One of Tucker Carlson’s monologues earlier this week included a rebuke of the left’s assumption that Yarl’s shooting was racially motivated. The tendency to jump to conclusions about motive without evidence is common on CNN, on MSNBC, and at the New York Times. Then Carlson proceeded to do the exact same thing he criticized when he imputed racist intent to the violent assault of a white woman in Chicago over the past weekend. The woman appeared on a different Fox News show along with her boyfriend – who was there at the time – and stated the attack was random and not a targeted act of racial violence.

This is why journalists, politicians, and pundits need to resist the impulse to ascribe motive to violent crime based solely on the fact that the criminal and perpetrator have different skin tones. Acts of violence should be universally condemned, regardless of the color combinations of victim and suspect that are involved. But media crime reporting is always done through race-colored lenses.

Incidents in which both the suspects and victims are black expose the media’s dirty little secret. The progressive press – including “pro-black” platforms – only care about black lives when they are threatened by white people. That explains why the recent mass shooting in Alabama that ended with 20 people shot and four dead has not generated nearly as much coverage or outrage as what happened to Ralph Yarl.

When they do choose to cover these stories, what’s absent is any mention of “root causes” other than guns. Stories involving white shooters give them an opportunity to criticize “white supremacy” and racism. But incidents involving black shooters don’t come with the same type of analysis. There is no mention of racial self-hatred, fatherlessness and family structure, media and hip-hop culture, or any other factor that would speak to motive.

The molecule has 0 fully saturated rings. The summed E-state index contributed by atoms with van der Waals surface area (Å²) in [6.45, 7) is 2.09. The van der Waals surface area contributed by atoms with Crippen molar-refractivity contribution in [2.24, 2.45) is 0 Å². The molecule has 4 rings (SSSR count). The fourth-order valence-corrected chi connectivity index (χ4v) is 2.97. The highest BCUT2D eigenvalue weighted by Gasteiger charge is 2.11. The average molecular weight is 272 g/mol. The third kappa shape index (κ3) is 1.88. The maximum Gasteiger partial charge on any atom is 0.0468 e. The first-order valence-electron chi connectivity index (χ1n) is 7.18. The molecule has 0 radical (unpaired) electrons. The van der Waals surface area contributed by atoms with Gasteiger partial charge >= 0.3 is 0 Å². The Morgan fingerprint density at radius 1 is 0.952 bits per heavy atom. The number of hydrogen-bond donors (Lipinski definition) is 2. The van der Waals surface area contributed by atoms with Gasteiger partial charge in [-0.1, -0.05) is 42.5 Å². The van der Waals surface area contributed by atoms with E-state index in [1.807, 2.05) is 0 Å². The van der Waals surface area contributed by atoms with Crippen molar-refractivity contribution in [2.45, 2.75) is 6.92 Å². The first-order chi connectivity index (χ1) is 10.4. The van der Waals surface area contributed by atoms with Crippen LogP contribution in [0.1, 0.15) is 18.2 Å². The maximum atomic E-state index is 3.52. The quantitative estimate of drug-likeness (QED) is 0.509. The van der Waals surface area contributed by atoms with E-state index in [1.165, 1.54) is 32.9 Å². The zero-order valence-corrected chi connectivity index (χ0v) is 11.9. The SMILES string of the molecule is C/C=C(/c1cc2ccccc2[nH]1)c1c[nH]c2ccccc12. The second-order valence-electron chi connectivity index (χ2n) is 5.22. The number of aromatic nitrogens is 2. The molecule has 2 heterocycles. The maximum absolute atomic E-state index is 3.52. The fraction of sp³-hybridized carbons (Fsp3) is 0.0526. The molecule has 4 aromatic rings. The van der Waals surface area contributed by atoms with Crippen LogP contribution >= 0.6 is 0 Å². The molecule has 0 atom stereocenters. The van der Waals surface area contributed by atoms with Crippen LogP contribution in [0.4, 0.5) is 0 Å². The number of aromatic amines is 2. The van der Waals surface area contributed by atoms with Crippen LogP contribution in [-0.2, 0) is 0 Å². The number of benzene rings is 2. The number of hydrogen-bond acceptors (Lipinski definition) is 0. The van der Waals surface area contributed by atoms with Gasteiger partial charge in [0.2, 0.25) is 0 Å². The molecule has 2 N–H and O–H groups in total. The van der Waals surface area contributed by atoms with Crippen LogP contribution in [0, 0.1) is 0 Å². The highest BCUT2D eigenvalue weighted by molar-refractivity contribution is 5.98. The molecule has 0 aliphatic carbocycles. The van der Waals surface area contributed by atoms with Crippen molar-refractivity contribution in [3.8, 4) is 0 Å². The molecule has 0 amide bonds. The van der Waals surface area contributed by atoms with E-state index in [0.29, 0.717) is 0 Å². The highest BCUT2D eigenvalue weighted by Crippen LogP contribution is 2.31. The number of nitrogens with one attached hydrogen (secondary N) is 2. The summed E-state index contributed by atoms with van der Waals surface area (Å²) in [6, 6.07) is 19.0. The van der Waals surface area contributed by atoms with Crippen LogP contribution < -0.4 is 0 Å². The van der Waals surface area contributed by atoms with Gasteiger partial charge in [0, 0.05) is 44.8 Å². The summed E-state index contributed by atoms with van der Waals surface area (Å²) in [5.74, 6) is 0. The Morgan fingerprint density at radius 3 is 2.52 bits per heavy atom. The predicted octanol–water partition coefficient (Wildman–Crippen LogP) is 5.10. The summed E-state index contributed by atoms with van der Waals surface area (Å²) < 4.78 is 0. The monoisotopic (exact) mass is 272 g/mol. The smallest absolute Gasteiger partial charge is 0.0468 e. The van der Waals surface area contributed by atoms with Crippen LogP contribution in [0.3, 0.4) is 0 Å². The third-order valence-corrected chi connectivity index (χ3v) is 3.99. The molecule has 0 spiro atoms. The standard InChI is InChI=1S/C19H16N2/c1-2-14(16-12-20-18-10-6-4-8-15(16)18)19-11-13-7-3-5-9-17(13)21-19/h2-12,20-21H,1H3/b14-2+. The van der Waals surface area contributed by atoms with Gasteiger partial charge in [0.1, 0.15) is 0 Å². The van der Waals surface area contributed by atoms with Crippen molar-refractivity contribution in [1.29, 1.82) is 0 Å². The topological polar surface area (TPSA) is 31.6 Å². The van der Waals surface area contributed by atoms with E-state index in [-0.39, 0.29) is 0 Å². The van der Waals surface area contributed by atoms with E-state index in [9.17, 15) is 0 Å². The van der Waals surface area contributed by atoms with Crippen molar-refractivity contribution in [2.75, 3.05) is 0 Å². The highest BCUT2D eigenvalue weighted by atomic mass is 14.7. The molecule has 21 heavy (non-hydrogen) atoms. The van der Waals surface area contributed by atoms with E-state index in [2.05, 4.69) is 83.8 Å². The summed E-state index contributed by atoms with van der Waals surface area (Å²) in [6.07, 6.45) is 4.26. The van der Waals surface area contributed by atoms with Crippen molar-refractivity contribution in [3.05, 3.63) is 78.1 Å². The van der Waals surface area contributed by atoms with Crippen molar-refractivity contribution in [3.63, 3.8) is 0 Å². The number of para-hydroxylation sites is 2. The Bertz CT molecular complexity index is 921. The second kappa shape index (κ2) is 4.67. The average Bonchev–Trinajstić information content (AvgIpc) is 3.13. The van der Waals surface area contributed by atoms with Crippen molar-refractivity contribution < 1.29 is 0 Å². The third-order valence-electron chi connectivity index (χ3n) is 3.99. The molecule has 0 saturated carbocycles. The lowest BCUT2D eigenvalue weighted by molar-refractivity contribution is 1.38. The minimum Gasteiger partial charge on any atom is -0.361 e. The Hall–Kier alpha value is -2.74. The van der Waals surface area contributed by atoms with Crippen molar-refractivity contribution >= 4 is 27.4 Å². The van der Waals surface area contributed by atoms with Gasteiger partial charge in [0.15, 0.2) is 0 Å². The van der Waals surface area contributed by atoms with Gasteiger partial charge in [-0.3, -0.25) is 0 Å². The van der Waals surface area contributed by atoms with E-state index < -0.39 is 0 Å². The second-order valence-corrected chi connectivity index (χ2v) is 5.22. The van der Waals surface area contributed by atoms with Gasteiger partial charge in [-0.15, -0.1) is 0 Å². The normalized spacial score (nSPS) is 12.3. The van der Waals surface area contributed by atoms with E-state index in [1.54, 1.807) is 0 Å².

America is a nation of more than 330 million people spread across 3.5 million square miles. In other words, this is a big country with a large and diverse population that exists in a fallen world. If you can think of it, there is a good chance someone in this country has done it in the past, is doing it now, or will do it in the future. For example, a woman was recently arrested on allegations of bestiality. I did a Google search for “bestiality arrest” to find details and was shocked by how many different cases came back, including ones involving men, women, and couples.

The media can’t possibly cover every crime story. But what it can do is provide facts in an objective fashion on a consistent basis regardless of the identities involved. This doesn’t mean intent can’t be part of crime stories. It just means the media should resist the temptation to assign motives based on skin color, especially when they see the world through the lens of white “oppressors” and “oppressed” minorities.

Outlets like the Root that cater to a black audience should be leading the charge to turn down the racial rhetoric. A small minority group whose leaders advocate killing its future soldiers and disarming its current ones should be the last people stoking racial conflict.